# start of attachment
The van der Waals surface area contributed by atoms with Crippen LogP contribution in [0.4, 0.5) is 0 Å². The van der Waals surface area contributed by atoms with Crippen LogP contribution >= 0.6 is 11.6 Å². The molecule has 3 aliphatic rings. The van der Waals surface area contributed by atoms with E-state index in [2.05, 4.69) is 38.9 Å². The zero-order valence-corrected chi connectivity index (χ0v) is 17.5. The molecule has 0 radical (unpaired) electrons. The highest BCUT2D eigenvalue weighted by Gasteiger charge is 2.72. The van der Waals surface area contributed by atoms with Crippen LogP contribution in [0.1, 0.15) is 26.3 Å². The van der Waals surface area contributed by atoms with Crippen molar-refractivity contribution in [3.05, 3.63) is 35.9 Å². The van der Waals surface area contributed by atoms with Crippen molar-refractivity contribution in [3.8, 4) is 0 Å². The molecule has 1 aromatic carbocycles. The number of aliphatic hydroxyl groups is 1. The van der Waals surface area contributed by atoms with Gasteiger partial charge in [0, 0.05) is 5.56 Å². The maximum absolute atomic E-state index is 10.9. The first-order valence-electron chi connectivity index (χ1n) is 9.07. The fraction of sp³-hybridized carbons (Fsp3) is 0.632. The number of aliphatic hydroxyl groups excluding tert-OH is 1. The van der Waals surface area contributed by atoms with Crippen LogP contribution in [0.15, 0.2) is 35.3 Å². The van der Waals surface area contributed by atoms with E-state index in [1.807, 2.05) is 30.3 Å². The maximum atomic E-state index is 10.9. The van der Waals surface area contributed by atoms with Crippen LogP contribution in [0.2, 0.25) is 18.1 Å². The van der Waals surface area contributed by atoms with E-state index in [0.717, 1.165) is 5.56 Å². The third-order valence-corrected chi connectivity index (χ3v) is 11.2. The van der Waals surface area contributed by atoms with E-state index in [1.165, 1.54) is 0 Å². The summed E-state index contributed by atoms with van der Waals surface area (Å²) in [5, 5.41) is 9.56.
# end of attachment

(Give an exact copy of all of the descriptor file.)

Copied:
The van der Waals surface area contributed by atoms with Crippen LogP contribution in [0.4, 0.5) is 0 Å². The van der Waals surface area contributed by atoms with Crippen LogP contribution >= 0.6 is 11.6 Å². The molecule has 3 aliphatic rings. The van der Waals surface area contributed by atoms with E-state index in [2.05, 4.69) is 38.9 Å². The zero-order valence-corrected chi connectivity index (χ0v) is 17.5. The molecule has 0 radical (unpaired) electrons. The highest BCUT2D eigenvalue weighted by Gasteiger charge is 2.72. The van der Waals surface area contributed by atoms with Crippen LogP contribution in [0.1, 0.15) is 26.3 Å². The van der Waals surface area contributed by atoms with Crippen molar-refractivity contribution in [3.05, 3.63) is 35.9 Å². The van der Waals surface area contributed by atoms with Crippen molar-refractivity contribution in [3.8, 4) is 0 Å². The molecule has 1 aromatic carbocycles. The number of aliphatic hydroxyl groups is 1. The van der Waals surface area contributed by atoms with Gasteiger partial charge in [0, 0.05) is 5.56 Å². The maximum absolute atomic E-state index is 10.9. The first-order valence-electron chi connectivity index (χ1n) is 9.07. The fraction of sp³-hybridized carbons (Fsp3) is 0.632. The number of aliphatic hydroxyl groups excluding tert-OH is 1. The van der Waals surface area contributed by atoms with Crippen LogP contribution in [0.15, 0.2) is 35.3 Å². The van der Waals surface area contributed by atoms with E-state index in [1.807, 2.05) is 30.3 Å². The maximum atomic E-state index is 10.9. The van der Waals surface area contributed by atoms with Crippen LogP contribution in [0.2, 0.25) is 18.1 Å². The van der Waals surface area contributed by atoms with E-state index in [0.717, 1.165) is 5.56 Å². The third-order valence-corrected chi connectivity index (χ3v) is 11.2. The van der Waals surface area contributed by atoms with E-state index in [1.165, 1.54) is 0 Å². The summed E-state index contributed by atoms with van der Waals surface area (Å²) in [5, 5.41) is 9.56.